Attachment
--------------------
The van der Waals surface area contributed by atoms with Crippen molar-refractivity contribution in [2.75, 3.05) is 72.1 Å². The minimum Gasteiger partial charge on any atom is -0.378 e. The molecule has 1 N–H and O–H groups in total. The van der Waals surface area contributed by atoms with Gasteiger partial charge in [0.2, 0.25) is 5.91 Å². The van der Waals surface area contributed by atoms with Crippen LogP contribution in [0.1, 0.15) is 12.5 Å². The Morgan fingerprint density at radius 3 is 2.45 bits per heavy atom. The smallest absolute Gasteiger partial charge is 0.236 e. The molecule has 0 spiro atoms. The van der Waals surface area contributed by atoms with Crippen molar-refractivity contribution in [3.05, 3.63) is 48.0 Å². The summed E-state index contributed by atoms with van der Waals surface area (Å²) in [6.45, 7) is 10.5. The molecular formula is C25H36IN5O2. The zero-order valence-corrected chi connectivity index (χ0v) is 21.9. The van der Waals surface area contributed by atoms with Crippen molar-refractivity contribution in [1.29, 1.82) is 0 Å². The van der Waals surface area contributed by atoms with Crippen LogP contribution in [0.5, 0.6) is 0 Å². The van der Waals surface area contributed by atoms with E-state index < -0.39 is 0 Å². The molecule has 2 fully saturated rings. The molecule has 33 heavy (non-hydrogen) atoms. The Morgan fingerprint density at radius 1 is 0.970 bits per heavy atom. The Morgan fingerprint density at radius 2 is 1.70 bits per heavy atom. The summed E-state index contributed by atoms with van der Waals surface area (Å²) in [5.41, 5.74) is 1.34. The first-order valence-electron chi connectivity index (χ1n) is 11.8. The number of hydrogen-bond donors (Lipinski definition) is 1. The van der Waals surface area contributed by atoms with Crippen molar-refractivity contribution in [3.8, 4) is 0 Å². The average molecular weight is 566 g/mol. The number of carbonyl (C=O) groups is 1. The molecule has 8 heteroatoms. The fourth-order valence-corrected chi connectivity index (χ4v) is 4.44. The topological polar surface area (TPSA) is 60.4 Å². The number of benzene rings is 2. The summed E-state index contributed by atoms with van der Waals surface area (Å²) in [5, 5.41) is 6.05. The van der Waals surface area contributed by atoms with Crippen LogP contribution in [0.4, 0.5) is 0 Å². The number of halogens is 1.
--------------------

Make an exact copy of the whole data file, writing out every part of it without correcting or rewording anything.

The van der Waals surface area contributed by atoms with Crippen molar-refractivity contribution in [2.75, 3.05) is 72.1 Å². The minimum Gasteiger partial charge on any atom is -0.378 e. The molecule has 1 N–H and O–H groups in total. The van der Waals surface area contributed by atoms with Gasteiger partial charge in [0.2, 0.25) is 5.91 Å². The van der Waals surface area contributed by atoms with Crippen LogP contribution in [0.1, 0.15) is 12.5 Å². The Morgan fingerprint density at radius 3 is 2.45 bits per heavy atom. The smallest absolute Gasteiger partial charge is 0.236 e. The molecule has 0 spiro atoms. The van der Waals surface area contributed by atoms with Crippen molar-refractivity contribution in [3.05, 3.63) is 48.0 Å². The summed E-state index contributed by atoms with van der Waals surface area (Å²) in [6.45, 7) is 10.5. The molecular formula is C25H36IN5O2. The zero-order valence-corrected chi connectivity index (χ0v) is 21.9. The van der Waals surface area contributed by atoms with Crippen molar-refractivity contribution in [1.29, 1.82) is 0 Å². The van der Waals surface area contributed by atoms with Crippen LogP contribution in [0.5, 0.6) is 0 Å². The van der Waals surface area contributed by atoms with E-state index < -0.39 is 0 Å². The molecule has 2 fully saturated rings. The molecule has 33 heavy (non-hydrogen) atoms. The Morgan fingerprint density at radius 1 is 0.970 bits per heavy atom. The Morgan fingerprint density at radius 2 is 1.70 bits per heavy atom. The summed E-state index contributed by atoms with van der Waals surface area (Å²) in [5.41, 5.74) is 1.34. The first-order valence-electron chi connectivity index (χ1n) is 11.8. The number of hydrogen-bond donors (Lipinski definition) is 1. The van der Waals surface area contributed by atoms with Crippen molar-refractivity contribution in [3.8, 4) is 0 Å². The average molecular weight is 566 g/mol. The number of carbonyl (C=O) groups is 1. The molecule has 8 heteroatoms. The fourth-order valence-corrected chi connectivity index (χ4v) is 4.44. The topological polar surface area (TPSA) is 60.4 Å². The number of benzene rings is 2. The summed E-state index contributed by atoms with van der Waals surface area (Å²) in [5, 5.41) is 6.05. The van der Waals surface area contributed by atoms with Crippen LogP contribution in [0.4, 0.5) is 0 Å². The number of halogens is 1.